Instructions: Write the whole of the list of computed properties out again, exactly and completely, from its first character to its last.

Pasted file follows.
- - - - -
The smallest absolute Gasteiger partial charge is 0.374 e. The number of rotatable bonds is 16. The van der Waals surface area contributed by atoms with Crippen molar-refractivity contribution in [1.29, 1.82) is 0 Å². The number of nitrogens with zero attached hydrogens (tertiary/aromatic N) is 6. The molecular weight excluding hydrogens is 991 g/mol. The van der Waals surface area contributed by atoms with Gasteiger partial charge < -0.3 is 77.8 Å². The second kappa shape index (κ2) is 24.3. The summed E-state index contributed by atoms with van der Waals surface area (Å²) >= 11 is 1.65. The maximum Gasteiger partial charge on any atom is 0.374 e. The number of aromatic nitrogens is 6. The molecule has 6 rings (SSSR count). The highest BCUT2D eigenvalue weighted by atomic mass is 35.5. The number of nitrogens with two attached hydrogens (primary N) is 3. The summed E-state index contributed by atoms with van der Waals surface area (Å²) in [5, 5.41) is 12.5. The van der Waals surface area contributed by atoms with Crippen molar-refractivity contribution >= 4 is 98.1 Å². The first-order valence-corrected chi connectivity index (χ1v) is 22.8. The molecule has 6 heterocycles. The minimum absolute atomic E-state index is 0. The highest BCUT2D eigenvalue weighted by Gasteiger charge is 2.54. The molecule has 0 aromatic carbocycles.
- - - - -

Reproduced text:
The smallest absolute Gasteiger partial charge is 0.374 e. The number of rotatable bonds is 16. The van der Waals surface area contributed by atoms with Crippen molar-refractivity contribution in [1.29, 1.82) is 0 Å². The number of nitrogens with zero attached hydrogens (tertiary/aromatic N) is 6. The molecular weight excluding hydrogens is 991 g/mol. The van der Waals surface area contributed by atoms with Gasteiger partial charge < -0.3 is 77.8 Å². The second kappa shape index (κ2) is 24.3. The summed E-state index contributed by atoms with van der Waals surface area (Å²) >= 11 is 1.65. The maximum Gasteiger partial charge on any atom is 0.374 e. The number of aromatic nitrogens is 6. The molecule has 6 rings (SSSR count). The highest BCUT2D eigenvalue weighted by atomic mass is 35.5. The number of nitrogens with two attached hydrogens (primary N) is 3. The summed E-state index contributed by atoms with van der Waals surface area (Å²) in [5, 5.41) is 12.5. The van der Waals surface area contributed by atoms with Crippen molar-refractivity contribution >= 4 is 98.1 Å². The first-order valence-corrected chi connectivity index (χ1v) is 22.8. The molecule has 6 heterocycles. The minimum absolute atomic E-state index is 0. The highest BCUT2D eigenvalue weighted by Gasteiger charge is 2.54. The molecule has 0 aromatic carbocycles.